More and more patients seek integrative medicine practitioners. By 2007, approximately 40% of adult Americans and 12% of children were using some form of alternative therapies compared with 33% in 1991.

The number of US hospitals offering integrative therapies, such as acupuncture, massage therapy, therapeutic touch, and guided imagery, has increased from 8% in 1998 to 42% in 2010.Many academic cancer centers offer these integrative practices as part of a full spectrum of care. Other hospitals offer programs in integrative women’s health, cardiology, and pain management. But why? I think the authors forgot to mention that the main reason here is to make money.

Despite the increasing number of patients seeking alternative therapies, until recently, many of these skills were not routinely offered in medical schools or graduate medical education. Yet they are critical competencies and essential to stemming the tide of chronic diseases threatening to overwhelm both our health care and our financial systems. Essential? Really? Most alternative therapies are, in fact, unproven or disproven! Further, conventional medical journals rarely contained articles about alternative therapies until 1998 when the Journal of the American Medical Association and its affiliated journals published more than 60 articles on the theme of complementary and alternative medicine.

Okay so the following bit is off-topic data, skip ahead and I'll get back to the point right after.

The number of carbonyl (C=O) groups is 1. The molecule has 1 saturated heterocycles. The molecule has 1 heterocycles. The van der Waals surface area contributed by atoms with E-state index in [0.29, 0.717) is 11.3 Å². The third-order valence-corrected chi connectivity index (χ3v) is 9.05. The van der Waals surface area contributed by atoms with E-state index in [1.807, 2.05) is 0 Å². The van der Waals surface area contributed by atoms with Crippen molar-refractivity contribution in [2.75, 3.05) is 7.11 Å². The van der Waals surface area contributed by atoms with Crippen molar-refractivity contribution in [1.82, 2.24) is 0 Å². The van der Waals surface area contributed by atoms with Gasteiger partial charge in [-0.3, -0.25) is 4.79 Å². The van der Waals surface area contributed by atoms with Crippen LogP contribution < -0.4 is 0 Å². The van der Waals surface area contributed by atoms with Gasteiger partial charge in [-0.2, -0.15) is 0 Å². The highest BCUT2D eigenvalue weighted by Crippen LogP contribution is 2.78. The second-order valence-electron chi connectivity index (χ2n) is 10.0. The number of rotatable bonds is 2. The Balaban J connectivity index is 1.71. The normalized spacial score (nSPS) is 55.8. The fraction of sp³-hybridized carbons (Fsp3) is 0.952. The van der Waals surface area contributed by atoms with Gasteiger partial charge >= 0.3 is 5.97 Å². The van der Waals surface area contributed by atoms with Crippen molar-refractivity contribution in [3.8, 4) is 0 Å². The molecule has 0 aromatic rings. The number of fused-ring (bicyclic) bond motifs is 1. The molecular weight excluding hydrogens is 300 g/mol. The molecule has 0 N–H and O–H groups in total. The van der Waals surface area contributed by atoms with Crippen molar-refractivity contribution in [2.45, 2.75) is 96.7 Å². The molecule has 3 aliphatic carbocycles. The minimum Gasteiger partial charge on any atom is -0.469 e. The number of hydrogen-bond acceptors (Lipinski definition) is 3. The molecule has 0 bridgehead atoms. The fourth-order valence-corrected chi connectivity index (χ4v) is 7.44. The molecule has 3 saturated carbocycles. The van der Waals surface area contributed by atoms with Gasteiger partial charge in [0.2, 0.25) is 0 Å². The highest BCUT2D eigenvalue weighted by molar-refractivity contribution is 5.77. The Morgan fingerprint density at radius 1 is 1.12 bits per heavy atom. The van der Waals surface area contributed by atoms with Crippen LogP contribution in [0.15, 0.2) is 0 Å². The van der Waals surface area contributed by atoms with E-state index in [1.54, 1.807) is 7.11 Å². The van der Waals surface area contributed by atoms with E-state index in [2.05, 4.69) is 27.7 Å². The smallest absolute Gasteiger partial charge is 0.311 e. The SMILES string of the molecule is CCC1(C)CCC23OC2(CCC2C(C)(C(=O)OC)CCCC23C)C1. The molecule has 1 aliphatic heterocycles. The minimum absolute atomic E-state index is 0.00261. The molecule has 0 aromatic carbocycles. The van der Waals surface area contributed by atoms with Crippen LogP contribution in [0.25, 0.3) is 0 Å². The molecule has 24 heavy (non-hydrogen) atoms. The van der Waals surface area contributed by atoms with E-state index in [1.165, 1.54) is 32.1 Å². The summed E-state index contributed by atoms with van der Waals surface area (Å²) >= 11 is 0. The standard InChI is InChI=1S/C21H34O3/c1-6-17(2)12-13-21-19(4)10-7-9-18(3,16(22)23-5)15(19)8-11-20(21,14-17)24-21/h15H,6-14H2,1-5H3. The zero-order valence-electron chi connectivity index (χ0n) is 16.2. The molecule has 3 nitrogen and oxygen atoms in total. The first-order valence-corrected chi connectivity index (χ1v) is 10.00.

The National Institutes of Health established an office in 1994 and a National Center for Complementary and Alternative Medicine in 1998. Because many alternative therapies date back thousands of years, their efficacy has not been tested in randomized clinical trials. The reasons for the lack of research may be complex but they have very little to do with the long history of the modalities in question. The National Center for Complementary and Alternative Medicine provides the funds to conduct appropriate trials of these therapies. The NCCAM- funded studies have been criticised over and over again and most scientists find them not at all “appropriate”. They also have funded education research and programs in both conventional medical nursing schools and complementary and alternative medicine professional schools. Outcomes of these studies are being published in the conventional medical literature. Not exactly true! Much of it is published in journals of alternative medicine. Also, the authors forgot to mention that none of the studies of NCCAM have ever convincingly shown an alternative treatment to work.